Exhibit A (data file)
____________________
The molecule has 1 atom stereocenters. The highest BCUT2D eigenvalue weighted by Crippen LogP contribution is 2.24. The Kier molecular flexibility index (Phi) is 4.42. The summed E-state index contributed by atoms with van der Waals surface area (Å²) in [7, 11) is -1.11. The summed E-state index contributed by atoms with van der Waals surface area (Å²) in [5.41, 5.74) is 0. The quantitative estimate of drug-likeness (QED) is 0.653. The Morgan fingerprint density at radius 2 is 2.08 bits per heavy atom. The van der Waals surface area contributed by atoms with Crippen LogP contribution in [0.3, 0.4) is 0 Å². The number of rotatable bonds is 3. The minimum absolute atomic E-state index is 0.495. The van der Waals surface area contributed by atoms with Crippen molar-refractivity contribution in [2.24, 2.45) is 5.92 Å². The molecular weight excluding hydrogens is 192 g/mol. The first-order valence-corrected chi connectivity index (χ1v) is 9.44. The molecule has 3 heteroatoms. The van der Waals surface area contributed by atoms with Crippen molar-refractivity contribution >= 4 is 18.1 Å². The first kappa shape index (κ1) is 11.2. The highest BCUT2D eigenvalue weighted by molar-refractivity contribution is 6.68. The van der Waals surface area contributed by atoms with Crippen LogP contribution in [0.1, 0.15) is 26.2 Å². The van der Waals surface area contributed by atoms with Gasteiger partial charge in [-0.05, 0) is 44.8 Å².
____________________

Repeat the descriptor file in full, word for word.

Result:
The molecule has 1 atom stereocenters. The highest BCUT2D eigenvalue weighted by Crippen LogP contribution is 2.24. The Kier molecular flexibility index (Phi) is 4.42. The summed E-state index contributed by atoms with van der Waals surface area (Å²) in [7, 11) is -1.11. The summed E-state index contributed by atoms with van der Waals surface area (Å²) in [5.41, 5.74) is 0. The quantitative estimate of drug-likeness (QED) is 0.653. The Morgan fingerprint density at radius 2 is 2.08 bits per heavy atom. The van der Waals surface area contributed by atoms with Crippen LogP contribution in [0.3, 0.4) is 0 Å². The number of rotatable bonds is 3. The minimum absolute atomic E-state index is 0.495. The van der Waals surface area contributed by atoms with Crippen molar-refractivity contribution in [2.24, 2.45) is 5.92 Å². The molecular weight excluding hydrogens is 192 g/mol. The first-order valence-corrected chi connectivity index (χ1v) is 9.44. The molecule has 3 heteroatoms. The van der Waals surface area contributed by atoms with Crippen molar-refractivity contribution >= 4 is 18.1 Å². The first kappa shape index (κ1) is 11.2. The highest BCUT2D eigenvalue weighted by molar-refractivity contribution is 6.68. The van der Waals surface area contributed by atoms with Crippen LogP contribution in [0.1, 0.15) is 26.2 Å². The van der Waals surface area contributed by atoms with Gasteiger partial charge in [-0.05, 0) is 44.8 Å².